Monday, 25 April 2016

Kathleen McGurl on writing dual timeline novels

I write novels where a historical story and a contemporary story interweave in alternate chapters. I hesitate to call them timeslip as there’s no actual time-travel, or slipping through time, involved. Dual timeline is probably the best description.They’re my favourite kind of novel to read, and I adore writing them.
I’ve written three complete novels of this form now, and am writing a fourth, and a definite pattern is emerging. I like to start and end on a contemporary chapter, although sometimes I’ll include a prologue from the historical story. I aim at 90,000 words, with around 3,000 in each chapter, so that gives 30 chapters, but since I want to end on a contemporary chapter that means 31 chapters. All very precise! I write a chapter plan before beginning work on the novel so I know in a sentence or two what will happen in each chapter.
Sometimes I’ll write the whole of the historical story before writing the contemporary story. Or I might write a chapter or two of the contemporary, then the historical story, then come back to the contemporary. It helps to know the start point for both stories, and have all the main characters straight in my head, even if I’m going to concentrate on one timeline at a time. Often while writing the historical I’ll have ideas for little snippets for the contemporary story, to strengthen the themes, add some parallels, or improve the plot.
I like to ask questions in one timeline that are answered in the other. This works well but is not always easy to do. And it’s fun to sometimes end chapters on a little cliff-hanger, knowing the reader has to read a whole chapter of the other timeline before they get back to that story... by which time I’ll have thrown them another cliff-hanger in the other timeline...
Overall I probably prefer writing the historical stories.  They require more research of course, and I need to be careful not to use phrases or colloquialisms that weren’t in use at the time, so they can be harder to write. But I love immersing myself in the past, in my chosen period, and often I feel more free writing the historical sections. For instance for some reason I am happy to kill off my historical characters whereas I’ve never (yet) killed a contemporary character! Perhaps this is because I can justify the killing off by thinking that the historical character would be dead by now anyway...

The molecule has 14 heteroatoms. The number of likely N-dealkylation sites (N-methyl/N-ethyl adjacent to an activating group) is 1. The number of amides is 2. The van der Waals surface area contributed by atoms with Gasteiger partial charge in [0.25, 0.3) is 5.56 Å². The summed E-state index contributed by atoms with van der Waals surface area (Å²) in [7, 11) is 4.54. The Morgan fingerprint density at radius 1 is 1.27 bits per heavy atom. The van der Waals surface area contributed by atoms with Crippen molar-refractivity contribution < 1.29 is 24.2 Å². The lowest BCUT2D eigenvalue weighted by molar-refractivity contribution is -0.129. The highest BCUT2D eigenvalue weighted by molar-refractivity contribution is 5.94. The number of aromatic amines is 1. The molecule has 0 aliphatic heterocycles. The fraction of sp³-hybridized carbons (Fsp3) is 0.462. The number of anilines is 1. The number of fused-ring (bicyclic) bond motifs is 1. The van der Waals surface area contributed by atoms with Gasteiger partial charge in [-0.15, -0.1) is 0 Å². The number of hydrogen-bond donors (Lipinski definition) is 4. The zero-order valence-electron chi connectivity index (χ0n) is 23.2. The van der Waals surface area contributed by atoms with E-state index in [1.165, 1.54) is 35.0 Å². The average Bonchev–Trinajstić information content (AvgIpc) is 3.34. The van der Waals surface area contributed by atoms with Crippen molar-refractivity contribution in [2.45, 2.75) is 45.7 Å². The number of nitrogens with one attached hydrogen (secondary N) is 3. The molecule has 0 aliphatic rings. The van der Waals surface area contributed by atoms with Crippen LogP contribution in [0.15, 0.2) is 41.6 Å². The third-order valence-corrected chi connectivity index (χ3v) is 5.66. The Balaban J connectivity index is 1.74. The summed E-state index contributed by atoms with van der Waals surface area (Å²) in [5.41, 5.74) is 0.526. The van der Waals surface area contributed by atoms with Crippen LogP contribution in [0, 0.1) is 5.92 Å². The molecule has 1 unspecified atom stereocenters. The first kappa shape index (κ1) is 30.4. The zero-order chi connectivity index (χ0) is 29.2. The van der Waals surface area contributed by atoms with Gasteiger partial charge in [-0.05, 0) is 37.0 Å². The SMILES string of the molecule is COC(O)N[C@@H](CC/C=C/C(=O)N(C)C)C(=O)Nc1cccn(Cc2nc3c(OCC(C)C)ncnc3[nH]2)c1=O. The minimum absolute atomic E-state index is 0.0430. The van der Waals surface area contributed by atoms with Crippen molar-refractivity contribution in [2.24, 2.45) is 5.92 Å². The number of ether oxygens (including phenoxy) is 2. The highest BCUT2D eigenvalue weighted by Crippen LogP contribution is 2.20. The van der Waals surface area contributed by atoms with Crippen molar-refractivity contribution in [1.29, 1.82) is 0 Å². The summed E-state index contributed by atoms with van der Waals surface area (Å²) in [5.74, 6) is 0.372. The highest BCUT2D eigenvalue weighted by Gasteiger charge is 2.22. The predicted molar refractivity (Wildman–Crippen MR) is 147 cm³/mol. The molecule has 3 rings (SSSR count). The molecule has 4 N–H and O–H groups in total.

The contemporary sections are often harder to write because I need to include a complete plot and also have the characters research the past and find the solution to the historical mystery. It’s a lot to weave in, and a real challenge, but very satisfying when it works out and people tell me they enjoy my books!

Blurb: When Gemma discovers a pair of ancient duelling pistols encrusted with rubies in the basement of the local museum, she is immediately intrigued…

On a fateful night in 1838 two sisters were found shot in the cellars of Red Hill Hall. And when Gemma begins to delve deeper into their history she begins to realise that the secrets of that night are darker than anyone had ever imagined.

As the shocking events of the past begin to unravel, Gemma’s own life starts to fall apart. Loyalties are tested and suddenly it seems as if history is repeating itself, as Gemma learns that female friendships can be deadly…

Amazon UK: 

Author Bio: Kathleen McGurl lives near the sea in Bournemouth, with her husband, sons
and cats. She began her writing career creating short stories, and sold dozens to women’s magazines in the UK and Australia. Then she got side-tracked onto family history research – which led eventually to writing novels with genealogy themes. She has always been fascinated by the past, and the ways in which the past can influence the present., and enjoys exploring these links in her novels. 

When not writing or working at her full-time job in IT, she likes to go out running or swimming, both of which she does rather slowly. She is definitely quicker at writing.

You can find out more at her website,, or follow her on Twitter @KathMcGurl . 

1 comment:

  1. Thanks so much for hosting me here today, Simona!